Euro zone call notes reveal extent of alarm over Cyprus
As first reported by Reuters, Euro zone finance officials acknowledged being “in a mess” over Cyprus during a conference call on Wednesday and discussed imposing capital controls to insulate the region from a possible collapse of the Cypriot economy.
In detailed notes of the call seen by Reuters, one official described emotions as running “very high”, making it difficult to come up with rational solutions, and referred to “open talk in regards of (Cyprus) leaving the euro zone”.
The call was among members of the Eurogroup Working Group, which consists of deputy finance ministers or senior treasury officials from the 17 euro zone countries as well as representatives from the European Central Bank and the European Commission.
Vestas Opposes Investor Call for Probe Into Accounting Change
As reported by Bloomberg, Vestas Wind Systems A/S (VWS), the unprofitable Danish wind turbine maker, is fighting an attempt by investors to probe a change in its accounting policy that they say damaged the company’s share price.
Vestas urged shareholders to vote against the proposal by Deminor International SCRL/CVBA, which represents about 100 investors, when they meet today at the manufacturer’s annual general meeting in Aarhus. Deminor wants an independent probe into the accounting-rule change in 2010 and whether it led it to revise earnings forecasts lower.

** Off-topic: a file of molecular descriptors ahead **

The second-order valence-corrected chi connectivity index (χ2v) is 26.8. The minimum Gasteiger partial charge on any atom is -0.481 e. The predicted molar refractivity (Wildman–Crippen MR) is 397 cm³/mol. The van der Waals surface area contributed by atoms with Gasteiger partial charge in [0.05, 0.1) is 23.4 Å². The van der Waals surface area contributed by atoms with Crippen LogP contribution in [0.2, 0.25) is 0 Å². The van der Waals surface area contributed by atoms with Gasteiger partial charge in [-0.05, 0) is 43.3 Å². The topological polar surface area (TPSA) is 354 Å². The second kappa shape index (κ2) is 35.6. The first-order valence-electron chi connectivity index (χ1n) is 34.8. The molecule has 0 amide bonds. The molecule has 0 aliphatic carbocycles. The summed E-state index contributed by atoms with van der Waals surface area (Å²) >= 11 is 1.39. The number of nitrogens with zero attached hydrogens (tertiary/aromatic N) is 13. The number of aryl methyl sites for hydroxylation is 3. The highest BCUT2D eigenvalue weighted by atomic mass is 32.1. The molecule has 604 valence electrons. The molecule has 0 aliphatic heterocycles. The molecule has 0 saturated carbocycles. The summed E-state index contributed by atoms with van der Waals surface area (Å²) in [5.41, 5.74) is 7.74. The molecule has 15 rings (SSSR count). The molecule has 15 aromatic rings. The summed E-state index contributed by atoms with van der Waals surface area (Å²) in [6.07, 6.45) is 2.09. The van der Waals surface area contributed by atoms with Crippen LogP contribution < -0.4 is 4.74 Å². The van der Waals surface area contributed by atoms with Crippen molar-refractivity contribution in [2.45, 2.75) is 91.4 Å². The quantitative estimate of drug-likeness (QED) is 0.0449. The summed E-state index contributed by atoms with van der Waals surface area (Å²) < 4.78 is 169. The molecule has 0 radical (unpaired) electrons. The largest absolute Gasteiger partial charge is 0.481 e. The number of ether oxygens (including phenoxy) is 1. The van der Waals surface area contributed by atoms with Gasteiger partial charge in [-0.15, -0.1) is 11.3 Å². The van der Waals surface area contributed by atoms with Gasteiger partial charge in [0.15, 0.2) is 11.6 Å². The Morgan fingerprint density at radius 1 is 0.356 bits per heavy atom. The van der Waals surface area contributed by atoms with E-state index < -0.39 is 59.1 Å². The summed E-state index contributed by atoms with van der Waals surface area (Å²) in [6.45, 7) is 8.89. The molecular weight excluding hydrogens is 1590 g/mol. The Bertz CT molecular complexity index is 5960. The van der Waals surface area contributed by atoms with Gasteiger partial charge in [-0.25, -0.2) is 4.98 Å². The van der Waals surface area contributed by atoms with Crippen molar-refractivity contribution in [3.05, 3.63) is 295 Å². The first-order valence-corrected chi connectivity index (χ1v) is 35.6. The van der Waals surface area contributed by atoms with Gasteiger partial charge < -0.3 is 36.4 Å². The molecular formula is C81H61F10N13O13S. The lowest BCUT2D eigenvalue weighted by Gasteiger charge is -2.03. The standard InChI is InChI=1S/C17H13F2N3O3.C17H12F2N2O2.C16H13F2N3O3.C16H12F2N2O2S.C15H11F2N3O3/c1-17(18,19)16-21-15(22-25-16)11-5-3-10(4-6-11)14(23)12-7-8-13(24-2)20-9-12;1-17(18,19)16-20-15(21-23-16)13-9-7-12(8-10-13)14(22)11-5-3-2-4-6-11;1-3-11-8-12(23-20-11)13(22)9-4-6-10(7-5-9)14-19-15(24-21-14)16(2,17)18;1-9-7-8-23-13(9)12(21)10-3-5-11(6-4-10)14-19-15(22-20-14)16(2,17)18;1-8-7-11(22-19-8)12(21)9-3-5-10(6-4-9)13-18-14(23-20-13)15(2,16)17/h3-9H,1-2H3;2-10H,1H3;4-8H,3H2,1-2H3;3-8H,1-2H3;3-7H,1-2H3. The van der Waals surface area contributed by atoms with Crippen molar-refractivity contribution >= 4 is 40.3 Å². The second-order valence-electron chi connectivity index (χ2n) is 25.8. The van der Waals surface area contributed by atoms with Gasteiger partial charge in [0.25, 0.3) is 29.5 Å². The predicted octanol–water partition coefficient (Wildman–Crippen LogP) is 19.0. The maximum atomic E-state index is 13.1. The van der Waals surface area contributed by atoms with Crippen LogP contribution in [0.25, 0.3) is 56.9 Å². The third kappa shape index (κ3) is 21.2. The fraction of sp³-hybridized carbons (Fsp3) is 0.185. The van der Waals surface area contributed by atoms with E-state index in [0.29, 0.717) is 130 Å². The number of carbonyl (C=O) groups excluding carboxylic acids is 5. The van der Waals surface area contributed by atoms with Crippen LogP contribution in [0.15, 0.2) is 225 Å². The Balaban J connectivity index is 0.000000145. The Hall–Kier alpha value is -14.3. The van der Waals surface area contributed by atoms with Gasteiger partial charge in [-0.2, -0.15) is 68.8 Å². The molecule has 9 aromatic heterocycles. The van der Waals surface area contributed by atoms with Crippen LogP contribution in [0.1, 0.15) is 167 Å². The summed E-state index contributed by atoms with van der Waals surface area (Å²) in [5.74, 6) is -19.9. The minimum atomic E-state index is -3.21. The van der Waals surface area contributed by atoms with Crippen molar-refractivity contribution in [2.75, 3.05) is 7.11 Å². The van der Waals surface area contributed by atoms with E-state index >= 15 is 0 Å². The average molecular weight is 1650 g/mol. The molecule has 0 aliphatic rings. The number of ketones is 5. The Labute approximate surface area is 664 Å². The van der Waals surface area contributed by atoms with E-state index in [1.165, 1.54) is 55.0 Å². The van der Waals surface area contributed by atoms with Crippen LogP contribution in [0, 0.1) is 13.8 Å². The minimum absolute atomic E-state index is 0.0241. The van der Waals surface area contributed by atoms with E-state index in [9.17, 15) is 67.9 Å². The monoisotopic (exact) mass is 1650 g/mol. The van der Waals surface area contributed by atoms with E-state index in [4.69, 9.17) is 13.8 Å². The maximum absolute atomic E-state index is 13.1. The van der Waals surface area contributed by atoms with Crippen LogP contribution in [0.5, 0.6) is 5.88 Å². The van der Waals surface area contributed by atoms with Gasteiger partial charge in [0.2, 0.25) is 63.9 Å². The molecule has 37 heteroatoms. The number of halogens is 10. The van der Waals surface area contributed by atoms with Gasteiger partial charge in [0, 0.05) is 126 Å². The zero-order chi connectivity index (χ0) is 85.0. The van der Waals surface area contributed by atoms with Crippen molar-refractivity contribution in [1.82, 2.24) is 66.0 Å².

Fed Maintains $85 Billion Pace of Monthly Asset Purchases
As reported by Bloomberg, Federal Reserve Chairman Ben S. Bernanke said further gains in the U.S. labor market are needed for the central bank to consider reducing its record monetary easing.
“Obviously, there has been improvement,” he said at a news conference in Washington today after the Fed decided to leave the pace of asset purchases unchanged at $85 billion a month. “One thing we would need is to make sure that this is not a temporary improvement.”
Backdoor Fannie Mae Subsidy Could Hit Taxpayers
According to the Street, in a Securities and Exchange Commission filing earlier in March, Fannie Mae said it would delay filing its 2012 financial report as it considers releasing a $61.5 billion deferred tax valuation allowance.
The potential release would bolster Fannie’s earnings and capitalization, in a move the company said could help it begin repaying the U.S. Treasury on a $100 billion-plus taxpayer supported bailout.